HARD LANDING: Just getting airborne could be as dangerous as fighting your opponent in the air. Picture: The Digger’s View by Juan MahonyNewcastle Morning Herald transcriptionsandHunter Valley enlistment and death details for January 14-20, 1918.
AUSTRALIAN CASUALTIESThe following official summary of casualties of members of the n Imperial Force reported by cable, was issued by the Defence Department on Sunday morning:-
Dead – 41,839; Missing – 1,568; Prisoners of War – 3,026; Wounded – 114,434; Sick – 66,189; Casualty not Specified – 212. Total – 227,268.
The figures shown do not actually represent the totals reported, but only as published in the casualty lists issued to the date specified.
THE WEST FRONTField-Marshal Sir Douglas Haig, the British Commandant, reports:- The enemy raided a post south-eastward of Armentieres. A few of our men are missing. Hostile artillery was active in the St. Julien area, and south-westward of Hargicourt.
Our aeroplanes carried out bombing and machine-gunning incessantly on Sunday. They dropped 400 bombs on the large ammunition dump near Roulers, and billets, hutments, and a railway junction. Machine-guns attacked a party of the enemy engaged in extinguishing a large fire, causing casualties. The men scattered, and the fire was left to burn. Eight hostile machines were brought down, and three driven down. Three of ours are missing.
Our squadrons made a most successful raid on Germany at daylight against a railway station and munition factories at Karlsruhe, in the Rhine Valley. They dropped one and a quarter tons with excellent results. Bursts were observed on buildings, and a siding to the main railway junction at the centre of the town, the railway workshops, and a smaller junction at Karlsruhe. Photographs confirm that there was a large fire in factories alongside the railway.
The anti-aircraft fire was very heavy, and several hostile machines unsuccessfully attacked our formation. All of ours reached the objectives, and returned safely.
We repulsed a strong raid north-east of Armentieres. We raided north of Lens, and bombed dugouts and took prisoners.
Amsterdam reports that the Germans are employing Italian prisoners on defensive works in Flanders under harsh conditions, and within artillery range.
A warm rain driven before a gale, drenching the front, has transformed Flanders into a quagmire.
WINTER AT THE FRONTMr. C. E. W. Bean, the official n correspondent at British Headquarters in France, telegraphs:- The n front, indeed the whole of the western front, during the last week has been under the grip of severe cold. The cold winds which pass overland are somewhat tempered to the men dug in in the trenches. For several nights, it is reported that there were heavy frosts, followed by a snowstorm, as just before Christmas. Many roads are impassable, blocked up by great drifts of snow. Elsewhere the roads were as hard as iron, and as slippery as glass. The thaw following rendered the roads temporarily unusable, breaking into holes of mud.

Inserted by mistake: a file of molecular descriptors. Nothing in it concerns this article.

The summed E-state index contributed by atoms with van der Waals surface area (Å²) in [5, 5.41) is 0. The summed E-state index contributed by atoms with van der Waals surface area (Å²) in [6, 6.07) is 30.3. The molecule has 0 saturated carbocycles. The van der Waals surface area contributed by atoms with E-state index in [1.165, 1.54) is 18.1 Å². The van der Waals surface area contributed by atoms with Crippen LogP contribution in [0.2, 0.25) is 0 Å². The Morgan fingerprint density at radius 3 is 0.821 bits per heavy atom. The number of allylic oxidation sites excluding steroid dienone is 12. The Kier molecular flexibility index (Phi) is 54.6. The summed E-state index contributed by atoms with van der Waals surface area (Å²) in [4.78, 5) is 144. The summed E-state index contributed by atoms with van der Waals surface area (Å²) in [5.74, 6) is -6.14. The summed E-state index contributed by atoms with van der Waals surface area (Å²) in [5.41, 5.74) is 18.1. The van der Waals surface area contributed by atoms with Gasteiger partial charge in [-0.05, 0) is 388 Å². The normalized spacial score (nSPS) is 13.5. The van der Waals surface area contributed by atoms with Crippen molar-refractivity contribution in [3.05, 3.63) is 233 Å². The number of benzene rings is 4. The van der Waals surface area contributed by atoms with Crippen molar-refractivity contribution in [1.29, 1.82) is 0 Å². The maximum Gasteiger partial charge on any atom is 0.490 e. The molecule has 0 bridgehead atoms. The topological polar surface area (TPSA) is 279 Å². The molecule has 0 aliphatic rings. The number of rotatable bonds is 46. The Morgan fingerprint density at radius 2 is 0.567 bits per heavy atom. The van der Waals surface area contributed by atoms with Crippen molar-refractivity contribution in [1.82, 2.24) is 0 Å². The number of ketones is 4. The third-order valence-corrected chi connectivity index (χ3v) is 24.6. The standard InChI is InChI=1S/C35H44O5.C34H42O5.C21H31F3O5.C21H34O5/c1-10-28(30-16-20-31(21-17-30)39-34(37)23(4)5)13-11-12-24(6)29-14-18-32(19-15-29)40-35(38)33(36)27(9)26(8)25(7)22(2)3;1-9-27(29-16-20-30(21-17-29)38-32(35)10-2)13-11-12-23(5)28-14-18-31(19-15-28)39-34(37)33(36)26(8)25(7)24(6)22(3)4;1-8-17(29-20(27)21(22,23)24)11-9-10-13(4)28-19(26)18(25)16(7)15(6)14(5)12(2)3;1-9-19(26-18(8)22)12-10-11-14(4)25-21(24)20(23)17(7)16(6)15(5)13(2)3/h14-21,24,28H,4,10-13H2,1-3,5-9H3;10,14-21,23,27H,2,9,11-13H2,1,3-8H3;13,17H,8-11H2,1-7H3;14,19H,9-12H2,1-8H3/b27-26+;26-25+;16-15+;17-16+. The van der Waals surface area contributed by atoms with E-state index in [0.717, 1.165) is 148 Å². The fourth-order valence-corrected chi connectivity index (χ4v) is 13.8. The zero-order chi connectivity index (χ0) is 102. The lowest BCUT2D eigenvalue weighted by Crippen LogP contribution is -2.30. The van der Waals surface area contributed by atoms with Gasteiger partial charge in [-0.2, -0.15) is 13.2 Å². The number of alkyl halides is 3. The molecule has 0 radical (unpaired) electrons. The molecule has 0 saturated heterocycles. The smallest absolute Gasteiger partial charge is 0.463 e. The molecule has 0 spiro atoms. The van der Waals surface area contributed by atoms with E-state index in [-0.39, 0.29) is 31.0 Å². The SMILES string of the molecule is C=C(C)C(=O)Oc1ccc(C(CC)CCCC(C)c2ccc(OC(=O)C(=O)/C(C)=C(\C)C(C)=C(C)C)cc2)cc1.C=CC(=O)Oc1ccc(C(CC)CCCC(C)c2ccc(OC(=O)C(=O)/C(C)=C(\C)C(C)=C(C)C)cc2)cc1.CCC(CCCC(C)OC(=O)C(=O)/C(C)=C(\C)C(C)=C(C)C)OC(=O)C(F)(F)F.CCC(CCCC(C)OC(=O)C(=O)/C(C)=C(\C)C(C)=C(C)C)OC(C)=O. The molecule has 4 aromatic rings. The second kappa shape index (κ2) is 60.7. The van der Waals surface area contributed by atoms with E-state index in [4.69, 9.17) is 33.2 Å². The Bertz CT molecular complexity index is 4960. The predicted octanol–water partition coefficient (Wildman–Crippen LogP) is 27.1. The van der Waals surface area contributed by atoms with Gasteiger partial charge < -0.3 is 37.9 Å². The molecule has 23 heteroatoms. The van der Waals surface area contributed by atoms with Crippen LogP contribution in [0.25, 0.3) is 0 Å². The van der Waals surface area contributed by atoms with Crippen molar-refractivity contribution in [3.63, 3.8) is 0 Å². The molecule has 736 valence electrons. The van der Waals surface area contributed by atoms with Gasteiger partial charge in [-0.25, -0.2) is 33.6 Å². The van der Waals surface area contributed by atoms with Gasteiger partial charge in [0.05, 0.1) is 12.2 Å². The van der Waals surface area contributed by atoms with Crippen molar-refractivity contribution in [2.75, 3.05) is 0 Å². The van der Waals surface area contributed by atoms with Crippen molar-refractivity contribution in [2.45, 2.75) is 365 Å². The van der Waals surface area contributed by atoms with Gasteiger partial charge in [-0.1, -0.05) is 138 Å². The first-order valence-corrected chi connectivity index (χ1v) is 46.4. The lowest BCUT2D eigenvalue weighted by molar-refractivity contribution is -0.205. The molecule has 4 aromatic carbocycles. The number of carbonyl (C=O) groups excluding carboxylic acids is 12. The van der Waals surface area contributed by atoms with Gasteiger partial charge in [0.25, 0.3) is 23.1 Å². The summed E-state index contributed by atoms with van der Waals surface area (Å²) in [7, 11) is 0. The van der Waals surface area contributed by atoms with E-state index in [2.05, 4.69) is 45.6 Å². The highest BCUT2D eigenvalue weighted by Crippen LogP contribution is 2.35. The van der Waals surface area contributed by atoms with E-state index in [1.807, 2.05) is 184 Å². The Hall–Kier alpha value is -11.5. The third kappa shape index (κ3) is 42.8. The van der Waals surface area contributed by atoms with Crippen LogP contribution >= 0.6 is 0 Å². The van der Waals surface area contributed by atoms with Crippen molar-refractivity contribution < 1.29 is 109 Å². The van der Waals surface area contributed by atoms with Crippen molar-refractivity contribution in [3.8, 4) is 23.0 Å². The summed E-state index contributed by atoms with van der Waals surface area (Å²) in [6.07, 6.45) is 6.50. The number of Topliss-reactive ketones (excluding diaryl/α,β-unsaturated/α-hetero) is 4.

The n troops, long inured to all vicissitudes of climate, are enduring the severity of the weather with the utmost cheerfulness. The roads everywhere are frozen inches deep, and ice skating in places is a popular pastime. In one locality, two Frenchmen, with keen business instinct, flooded the fields before the frost, and subsequently hired out skates at one franc an hour. Sickness in the trenches is remarkably low. The men are wrapped up like Antarctic explorers, and remain hearty and fit.
It is thick snow over all the battle lines and No Man’s Land patrols at night crawled about dressed in white overalls, hunting with added zest the enemy parties similarly camouflaged. The n snow patrols adapt pyjamas, but the enemy generally prefer long smocks, when they appear at all. Our rule over the whole stretch of No Man’s Land is absolute while the ground is frozen. The light through the snow betrays the secrets of positions to the aeroplanes. Consequently the day following a snowstorm is marked with great air activity. Our squadrons are mostly unchallenged by the enemy. Snow has now disappeared from the trenches, turning the released ground into heavy mud.
CHANGING A GERMAN NAMEAt the meeting of the Newcastle Council on Monday night, Alderman Christie moved that the necessary action be taken to change the name of Reuss-street, such street to be known hereafter as Kilgour-avenue. He said it was up to the council to practise what they preached in respect to anything German. The name of the street sounded very like German to him, and the council should see that everything belonging to them was British. He did not know the gentleman after whom the street was called, but he understood that it had been so called since 1878.
Alderman Hall said he thought before they took any such action they should first of all consult the Merewether Council, as portion of the street was in that municipality. Mr. Reuss, after whom the street was called, was the first surveyor to the Merewether Estate.He belonged to a very old n family, and he was not a German.